PrintDrones may be fun toys, but they pose a number of concerns. They can be used to conduct surveillance to gather intelligence about facility security. They can also be used to deliver payloads that could include explosives. While the majority of drones currently in use are relatively small, larger ones are becoming available that could possibly deliver payloads capable of causing damage to facilities that are not hardened.

Security experts haven’t yet identified who was responsible for the French flyovers, but with the prices of drones falling and their popularity rising, the potential threat will likely continue to grow.

There are ways to detect and intercept drones, such as jamming radio signals or using helicopters to pursue encroaching drones. Chinese scientists are developing a laser weapon that can detect and shoot down small, low-flying aircraft, and interception drones have the ability to drop nets over intruding drones. However, there are many legal issues that challenge the use of these techniques.

The Federal Aviation Administration (FAA) has a long-standing “Notice to Airmen” warning pilots not to linger over nuclear power plants. The FAA has also issued guidelines on where users should not fly drones, but the industry is largely unregulated as more companies look to use the relatively new technology in their businesses. The FAA has been working to craft a comprehensive regulatory framework for drones, following calls from Congress and the President, and recently issued draft regulations for the commercial use of drones.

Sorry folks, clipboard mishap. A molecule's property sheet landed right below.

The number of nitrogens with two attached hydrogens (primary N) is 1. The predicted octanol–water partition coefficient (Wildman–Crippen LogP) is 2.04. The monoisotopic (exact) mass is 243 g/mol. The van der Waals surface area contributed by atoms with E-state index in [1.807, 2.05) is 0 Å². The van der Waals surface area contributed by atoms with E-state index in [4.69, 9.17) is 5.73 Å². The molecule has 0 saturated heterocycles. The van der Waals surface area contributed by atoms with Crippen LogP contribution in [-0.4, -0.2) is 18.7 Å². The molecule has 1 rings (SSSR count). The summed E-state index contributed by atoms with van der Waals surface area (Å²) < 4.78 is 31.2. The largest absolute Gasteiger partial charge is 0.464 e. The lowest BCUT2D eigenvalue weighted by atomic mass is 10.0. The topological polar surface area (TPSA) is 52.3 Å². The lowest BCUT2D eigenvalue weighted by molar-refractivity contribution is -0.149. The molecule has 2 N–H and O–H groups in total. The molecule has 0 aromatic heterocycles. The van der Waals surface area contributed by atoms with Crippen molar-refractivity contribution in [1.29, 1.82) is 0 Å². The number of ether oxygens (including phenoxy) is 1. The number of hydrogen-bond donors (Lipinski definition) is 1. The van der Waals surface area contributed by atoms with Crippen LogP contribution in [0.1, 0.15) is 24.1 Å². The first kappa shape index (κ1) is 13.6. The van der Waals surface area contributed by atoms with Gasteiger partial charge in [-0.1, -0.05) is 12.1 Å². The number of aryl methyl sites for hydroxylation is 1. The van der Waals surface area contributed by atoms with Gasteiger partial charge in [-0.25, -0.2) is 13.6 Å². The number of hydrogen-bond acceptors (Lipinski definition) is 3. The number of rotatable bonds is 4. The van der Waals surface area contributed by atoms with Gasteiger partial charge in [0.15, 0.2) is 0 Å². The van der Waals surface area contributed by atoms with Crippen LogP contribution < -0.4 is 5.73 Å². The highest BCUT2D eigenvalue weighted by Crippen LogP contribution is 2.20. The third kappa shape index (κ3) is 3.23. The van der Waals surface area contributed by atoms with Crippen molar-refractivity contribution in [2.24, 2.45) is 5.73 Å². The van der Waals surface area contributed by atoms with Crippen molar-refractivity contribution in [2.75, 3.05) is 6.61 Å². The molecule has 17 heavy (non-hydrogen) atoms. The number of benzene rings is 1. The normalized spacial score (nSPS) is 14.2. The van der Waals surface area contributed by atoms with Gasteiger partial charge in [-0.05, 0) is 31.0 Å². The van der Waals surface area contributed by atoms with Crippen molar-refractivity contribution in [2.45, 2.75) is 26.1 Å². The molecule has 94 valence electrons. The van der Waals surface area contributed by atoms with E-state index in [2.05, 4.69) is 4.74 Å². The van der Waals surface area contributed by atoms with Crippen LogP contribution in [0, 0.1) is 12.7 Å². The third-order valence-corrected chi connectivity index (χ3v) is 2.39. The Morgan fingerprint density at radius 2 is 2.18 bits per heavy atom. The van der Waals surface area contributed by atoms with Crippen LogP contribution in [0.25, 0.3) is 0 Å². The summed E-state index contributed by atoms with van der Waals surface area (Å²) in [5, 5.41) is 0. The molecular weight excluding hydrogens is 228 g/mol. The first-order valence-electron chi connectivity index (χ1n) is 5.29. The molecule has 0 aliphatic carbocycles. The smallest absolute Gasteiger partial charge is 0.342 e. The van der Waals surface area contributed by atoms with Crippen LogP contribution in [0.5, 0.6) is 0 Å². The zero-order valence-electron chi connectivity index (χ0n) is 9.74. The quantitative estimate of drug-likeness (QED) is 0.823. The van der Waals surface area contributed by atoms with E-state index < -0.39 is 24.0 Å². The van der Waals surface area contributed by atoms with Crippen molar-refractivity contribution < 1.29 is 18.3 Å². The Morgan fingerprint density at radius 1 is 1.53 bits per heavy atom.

PrintPresident Obama likened the drone industry to cyberspace, which has brought new technologies that U.S. laws are still trying to catch up to.

“These technologies that we’re developing have the capacity to empower individuals in ways that we couldn’t even imagine 10-15 years ago,” the President said, pledging to work to create a framework that “ensures that we get the good and minimize the bad.”

Given the evolving nature of technology and the need to balance the threat with the potential benefits of drones, the NRC is actively engaging with the departments of Homeland Security, Energy, and Defense to move this government collaboration effort forward. For example, we have reached out to the FAA to examine available legal and regulatory options, and attended inter-agency meetings to learn about how other agencies are addressing potential impacts from drones.

In addition, NRC will participate in a U.S.-initiated drone working group under the nuclear counterterrorism umbrella with the governments of France and the United Kingdom. The NRC has provided, and will continue to provide, pertinent information on this topic in a timely manner to its licensees to ensure continued safe and secure operations.